Microsoft Windows Server Semi-Annual Channel (SAC) is a servicing option that delivers a feature update twice a year for organizations that want the latest Windows Server functionality.
In June 2017, Microsoft announced Windows Server SAC would follow the same servicing model of the Windows 10 SAC with a release every six months -- roughly one in the spring and one in the fall -- with a number of new features and updates. Microsoft said it tailors the Windows Server SAC releases for enterprises with rapid application development cycles, such as DevOps shops that want the latest capabilities in container-based virtualization.Content Continues Below
Semi-Annual Channel customer requirements
Businesses with Software Assurance on their Windows Server Standard or Datacenter licenses or a Microsoft Developer Network (MSDN) license can download the SAC releases from Microsoft's Volume Licensing Service Center.
Businesses without Software Assurance can use SAC releases in Azure or another cloud or hosting environment.
Differences between SAC and LTSC
For enterprises that prefer the more traditional Windows Server feature release cycle of every two to three years, Microsoft refers to this as the Long Term Servicing Channel (LTSC) -- formerly the Long Term Servicing Branch.
LTSC features two installation options: Windows Server with Desktop Experience and Server Core; Server Core and Nano Server container images are also available. The only SAC installation option is Server Core -- there is no Server with Desktop Experience mode available in this release. Microsoft also provides Nano Server and Server Core base OS container images for Windows Server SAC. While LTSC and SAC both have Server Core container images, Microsoft said they are not compatible.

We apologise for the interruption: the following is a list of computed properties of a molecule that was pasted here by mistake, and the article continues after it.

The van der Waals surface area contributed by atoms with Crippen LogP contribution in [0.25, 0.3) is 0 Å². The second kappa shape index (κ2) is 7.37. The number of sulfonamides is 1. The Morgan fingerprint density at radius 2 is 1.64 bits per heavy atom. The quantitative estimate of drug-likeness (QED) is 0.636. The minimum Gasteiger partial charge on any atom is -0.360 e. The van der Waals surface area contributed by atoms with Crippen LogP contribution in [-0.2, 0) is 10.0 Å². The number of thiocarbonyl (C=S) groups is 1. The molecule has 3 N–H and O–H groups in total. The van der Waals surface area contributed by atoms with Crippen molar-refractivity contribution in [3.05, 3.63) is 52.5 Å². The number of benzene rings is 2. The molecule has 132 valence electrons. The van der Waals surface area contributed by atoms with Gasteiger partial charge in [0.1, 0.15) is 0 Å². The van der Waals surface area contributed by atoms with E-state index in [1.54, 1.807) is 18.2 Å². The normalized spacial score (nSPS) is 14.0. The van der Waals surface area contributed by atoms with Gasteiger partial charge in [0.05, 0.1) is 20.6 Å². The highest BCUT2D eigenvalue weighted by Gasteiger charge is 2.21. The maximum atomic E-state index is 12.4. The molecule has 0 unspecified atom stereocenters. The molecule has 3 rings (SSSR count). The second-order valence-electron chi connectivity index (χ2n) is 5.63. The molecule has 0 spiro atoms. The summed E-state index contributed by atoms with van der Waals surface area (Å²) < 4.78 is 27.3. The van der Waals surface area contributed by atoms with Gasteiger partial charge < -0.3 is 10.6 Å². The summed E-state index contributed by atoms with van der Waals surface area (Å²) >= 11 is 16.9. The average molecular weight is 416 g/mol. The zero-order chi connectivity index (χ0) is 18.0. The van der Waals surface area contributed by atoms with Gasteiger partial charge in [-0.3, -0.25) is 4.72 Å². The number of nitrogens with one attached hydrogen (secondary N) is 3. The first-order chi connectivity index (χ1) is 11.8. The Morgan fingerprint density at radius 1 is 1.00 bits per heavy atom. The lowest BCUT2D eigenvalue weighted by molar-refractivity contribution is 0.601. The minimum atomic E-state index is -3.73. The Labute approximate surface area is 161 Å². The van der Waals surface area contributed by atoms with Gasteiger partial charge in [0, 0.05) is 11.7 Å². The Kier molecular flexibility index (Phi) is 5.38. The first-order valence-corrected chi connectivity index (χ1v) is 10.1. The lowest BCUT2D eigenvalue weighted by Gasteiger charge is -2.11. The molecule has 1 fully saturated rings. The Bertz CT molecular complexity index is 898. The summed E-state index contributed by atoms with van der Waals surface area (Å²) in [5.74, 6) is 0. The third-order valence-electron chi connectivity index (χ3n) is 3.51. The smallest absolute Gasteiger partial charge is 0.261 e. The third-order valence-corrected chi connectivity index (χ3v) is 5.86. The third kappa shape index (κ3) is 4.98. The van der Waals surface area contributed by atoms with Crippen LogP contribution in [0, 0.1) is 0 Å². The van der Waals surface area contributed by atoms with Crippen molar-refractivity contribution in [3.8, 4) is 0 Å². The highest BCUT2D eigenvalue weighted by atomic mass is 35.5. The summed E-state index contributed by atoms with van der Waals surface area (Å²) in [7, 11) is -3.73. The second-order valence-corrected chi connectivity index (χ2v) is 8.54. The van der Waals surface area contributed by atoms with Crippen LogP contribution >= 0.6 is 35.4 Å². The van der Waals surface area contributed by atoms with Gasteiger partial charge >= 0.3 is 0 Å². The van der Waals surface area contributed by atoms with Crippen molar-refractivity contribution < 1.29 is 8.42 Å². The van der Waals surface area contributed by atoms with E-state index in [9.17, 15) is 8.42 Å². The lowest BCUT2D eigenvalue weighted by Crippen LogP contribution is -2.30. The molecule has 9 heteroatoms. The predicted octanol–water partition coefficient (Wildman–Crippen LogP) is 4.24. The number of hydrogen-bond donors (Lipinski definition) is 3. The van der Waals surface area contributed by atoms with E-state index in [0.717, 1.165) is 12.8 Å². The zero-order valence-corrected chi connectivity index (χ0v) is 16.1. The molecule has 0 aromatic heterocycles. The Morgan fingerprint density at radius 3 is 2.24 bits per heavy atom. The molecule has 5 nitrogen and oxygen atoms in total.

The Server Core and Nano Server products in the SAC release receive 18 months of mainstream support without the option of extended support. The LTSC gets five years of mainstream support and five years extended support.
The SAC release naming convention uses the last two digits of the year and the month as the version number, such as Windows Server version 1709. The LTSC version of Windows Server retains the traditional format with Windows Server and the full year, such as Windows Server 2016.
Microsoft says releases in the SAC and LTSC channels are not interchangeable, meaning an in-place upgrade from Server Core in Windows Server 2016 to Server Core in Windows Server version 1709 is not supported. Customers must do a clean install to use the SAC release.
Microsoft plans to add most of the enhancements -- with some variations -- from the SAC releases into the next LTSC release.
Features of the Windows Server version 1709 release
Microsoft released its first SAC release -- Windows Server version 1709 -- in October 2017.
The company, which had debuted Nano Server in the Windows Server 2016 release-to-manufacturing (RTM) version as more streamlined version of Server Core, removed Nano Server's infrastructure role capabilities in SAC version 1709. Microsoft converted Nano Server to a base OS container image which shrunk its size from about 400 MB to about 80 MB. The reduced version of Nano Server has no servicing stack; when an update arrives, administrators redeploy the image through Docker.
Microsoft also reduced the install size of the Server Core from just under 15 GB in the Windows Server 2016 Server with Desktop Experience to about 6.6 GB in the 1709 release.
Microsoft added support to Linux containers with kernel isolation provided by Hyper-V.
Missing from version 1709 is the Storage Spaces Direct feature that collects server drive space into pooled storage. Microsoft said a Windows Server 2016 Storage Spaces Direct deployment will not support the use of servers that run Windows Server version 1709.